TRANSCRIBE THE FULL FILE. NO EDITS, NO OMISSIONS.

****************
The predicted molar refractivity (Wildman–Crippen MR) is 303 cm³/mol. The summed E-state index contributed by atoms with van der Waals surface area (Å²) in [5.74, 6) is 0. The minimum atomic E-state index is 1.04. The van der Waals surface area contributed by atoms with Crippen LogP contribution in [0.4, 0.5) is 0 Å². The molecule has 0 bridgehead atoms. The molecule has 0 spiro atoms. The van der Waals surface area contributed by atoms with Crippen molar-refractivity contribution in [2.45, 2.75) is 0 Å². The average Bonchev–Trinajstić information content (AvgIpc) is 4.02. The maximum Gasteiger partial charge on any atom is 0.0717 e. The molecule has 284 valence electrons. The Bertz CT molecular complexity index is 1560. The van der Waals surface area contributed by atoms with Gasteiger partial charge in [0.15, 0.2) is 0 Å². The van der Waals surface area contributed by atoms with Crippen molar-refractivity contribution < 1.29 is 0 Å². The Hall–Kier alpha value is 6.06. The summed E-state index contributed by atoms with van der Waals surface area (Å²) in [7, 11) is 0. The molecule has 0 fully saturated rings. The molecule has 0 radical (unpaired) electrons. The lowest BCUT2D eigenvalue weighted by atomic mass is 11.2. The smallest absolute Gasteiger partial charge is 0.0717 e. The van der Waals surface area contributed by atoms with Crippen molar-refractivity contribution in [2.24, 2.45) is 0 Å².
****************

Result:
The predicted molar refractivity (Wildman–Crippen MR) is 303 cm³/mol. The summed E-state index contributed by atoms with van der Waals surface area (Å²) in [5.74, 6) is 0. The minimum atomic E-state index is 1.04. The van der Waals surface area contributed by atoms with Crippen LogP contribution in [0.4, 0.5) is 0 Å². The molecule has 0 bridgehead atoms. The molecule has 0 spiro atoms. The van der Waals surface area contributed by atoms with Crippen molar-refractivity contribution in [2.45, 2.75) is 0 Å². The average Bonchev–Trinajstić information content (AvgIpc) is 4.02. The maximum Gasteiger partial charge on any atom is 0.0717 e. The molecule has 284 valence electrons. The Bertz CT molecular complexity index is 1560. The van der Waals surface area contributed by atoms with Gasteiger partial charge in [0.15, 0.2) is 0 Å². The van der Waals surface area contributed by atoms with Crippen molar-refractivity contribution < 1.29 is 0 Å². The Hall–Kier alpha value is 6.06. The summed E-state index contributed by atoms with van der Waals surface area (Å²) in [7, 11) is 0. The molecule has 0 fully saturated rings. The molecule has 0 radical (unpaired) electrons. The lowest BCUT2D eigenvalue weighted by atomic mass is 11.2. The smallest absolute Gasteiger partial charge is 0.0717 e. The van der Waals surface area contributed by atoms with Crippen molar-refractivity contribution in [2.24, 2.45) is 0 Å².